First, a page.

“We are a community of blow-ins” – Pa from the eco-village
Because of their past, the Irish have always had a strong sense of community. Coming to Ireland, I knew the people would be friendly and welcoming, but I did not expect the amount of selflessness the Irish would inhibit. During my trip, I talked to many people from all different backgrounds and one thing stood out; these people were more concerned with the bigger picture than their own personal issues. Contrary to in America, where most people are focused on getting from their own point A’s to point B’s, the Irish take pride in living simpler lives to benefit the greater good. I stayed at the eco-village in Cloughjordan the first few nights of my trip, and the people lived there without certain comforts that I take for granted back home. The eco-village strives to solve many problems of the modern world such as wasting food, energy, and water. The village used compost bins to empty uneaten food into to what would eventually be used as fertilizer for the gardens once it had decomposed. The village aimed to combat the amount spent on imported food, as “more than half the nation’s food bill goes towards imported goods” by setting up multiple tents for growing various vegetables and foods.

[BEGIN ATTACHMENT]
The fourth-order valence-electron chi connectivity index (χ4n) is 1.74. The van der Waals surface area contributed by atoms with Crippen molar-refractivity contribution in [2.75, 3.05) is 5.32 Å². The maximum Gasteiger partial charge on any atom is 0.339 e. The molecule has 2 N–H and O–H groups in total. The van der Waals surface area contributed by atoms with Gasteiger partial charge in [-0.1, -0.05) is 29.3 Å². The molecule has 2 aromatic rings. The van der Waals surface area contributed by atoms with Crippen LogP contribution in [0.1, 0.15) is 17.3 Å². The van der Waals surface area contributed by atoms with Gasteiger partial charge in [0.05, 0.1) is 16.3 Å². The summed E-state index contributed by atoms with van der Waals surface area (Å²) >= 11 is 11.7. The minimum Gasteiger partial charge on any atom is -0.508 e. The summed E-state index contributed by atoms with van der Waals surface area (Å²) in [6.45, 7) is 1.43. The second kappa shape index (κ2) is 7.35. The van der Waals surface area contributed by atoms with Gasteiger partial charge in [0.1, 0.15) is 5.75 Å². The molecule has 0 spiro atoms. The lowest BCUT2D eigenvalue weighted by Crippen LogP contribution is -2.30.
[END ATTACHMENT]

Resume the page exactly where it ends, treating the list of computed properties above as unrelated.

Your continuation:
Why waste money on importing foods that they can grow right there in the eco-village? Not having to go out and retrieve food limits the amount of fuel emissions which also benefits the environment. The hostel, as well as the buildings housed in the village were built containing showers and faucets with a timed amount of use with them for the purpose of saving water. The act of having to continually press the buttons on these made me aware of how much water I was used to using, and made me realize that I was able to put soap of my body and then wash it off with the water, rather than having both be going at the same time. My time there may not have made a great impact on the amount of water that was saved, but overtime the amount of water saved by not having it constantly running is insurmountable.
During one of the first nights in Cloughjordan, Sean, Kyle, and I visited the Railroad pub down the street from the eco-village at which we spoke with the bartender about how it was owning a pub in such a small village. He acknowledged that he would be making more money if he just decided to quit and collect unemployment, but he felt that he would be letting down the people who knew him in the village. Even though the unemployment program is much different in Ireland, that kind of sacrifice would be unheard of in America where the amount of money you make is of utmost importance. Here in Ireland how, how much you make means less to locals because they are kind-hearted people who put the group above themselves.